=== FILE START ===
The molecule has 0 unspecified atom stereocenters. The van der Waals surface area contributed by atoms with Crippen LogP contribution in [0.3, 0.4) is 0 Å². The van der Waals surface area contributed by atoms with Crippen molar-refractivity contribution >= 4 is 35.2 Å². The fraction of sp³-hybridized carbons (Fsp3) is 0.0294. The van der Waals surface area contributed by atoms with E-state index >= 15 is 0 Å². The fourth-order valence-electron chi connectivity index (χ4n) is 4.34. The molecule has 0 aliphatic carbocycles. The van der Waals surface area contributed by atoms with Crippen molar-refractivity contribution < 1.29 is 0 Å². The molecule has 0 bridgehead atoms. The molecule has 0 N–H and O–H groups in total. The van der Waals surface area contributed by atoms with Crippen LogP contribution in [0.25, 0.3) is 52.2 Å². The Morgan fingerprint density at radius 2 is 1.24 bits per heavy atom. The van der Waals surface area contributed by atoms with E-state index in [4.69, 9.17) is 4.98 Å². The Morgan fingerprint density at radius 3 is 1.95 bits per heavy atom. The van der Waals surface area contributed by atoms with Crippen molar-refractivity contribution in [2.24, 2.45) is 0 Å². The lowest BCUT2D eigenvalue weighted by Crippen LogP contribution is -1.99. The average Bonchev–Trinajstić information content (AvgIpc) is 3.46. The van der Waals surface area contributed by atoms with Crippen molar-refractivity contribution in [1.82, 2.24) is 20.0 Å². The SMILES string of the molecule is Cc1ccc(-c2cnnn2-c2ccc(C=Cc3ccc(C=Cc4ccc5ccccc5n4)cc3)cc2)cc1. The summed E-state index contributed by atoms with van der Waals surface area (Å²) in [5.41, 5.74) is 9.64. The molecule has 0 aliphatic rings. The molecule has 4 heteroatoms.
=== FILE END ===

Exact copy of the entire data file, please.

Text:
The molecule has 0 unspecified atom stereocenters. The van der Waals surface area contributed by atoms with Crippen LogP contribution in [0.3, 0.4) is 0 Å². The van der Waals surface area contributed by atoms with Crippen molar-refractivity contribution >= 4 is 35.2 Å². The fraction of sp³-hybridized carbons (Fsp3) is 0.0294. The van der Waals surface area contributed by atoms with E-state index >= 15 is 0 Å². The fourth-order valence-electron chi connectivity index (χ4n) is 4.34. The molecule has 0 aliphatic carbocycles. The van der Waals surface area contributed by atoms with Crippen molar-refractivity contribution < 1.29 is 0 Å². The molecule has 0 bridgehead atoms. The molecule has 0 N–H and O–H groups in total. The van der Waals surface area contributed by atoms with Crippen LogP contribution in [0.25, 0.3) is 52.2 Å². The Morgan fingerprint density at radius 2 is 1.24 bits per heavy atom. The van der Waals surface area contributed by atoms with E-state index in [4.69, 9.17) is 4.98 Å². The Morgan fingerprint density at radius 3 is 1.95 bits per heavy atom. The van der Waals surface area contributed by atoms with Crippen molar-refractivity contribution in [2.24, 2.45) is 0 Å². The lowest BCUT2D eigenvalue weighted by Crippen LogP contribution is -1.99. The average Bonchev–Trinajstić information content (AvgIpc) is 3.46. The van der Waals surface area contributed by atoms with Crippen molar-refractivity contribution in [1.82, 2.24) is 20.0 Å². The SMILES string of the molecule is Cc1ccc(-c2cnnn2-c2ccc(C=Cc3ccc(C=Cc4ccc5ccccc5n4)cc3)cc2)cc1. The summed E-state index contributed by atoms with van der Waals surface area (Å²) in [5.41, 5.74) is 9.64. The molecule has 0 aliphatic rings. The molecule has 4 heteroatoms.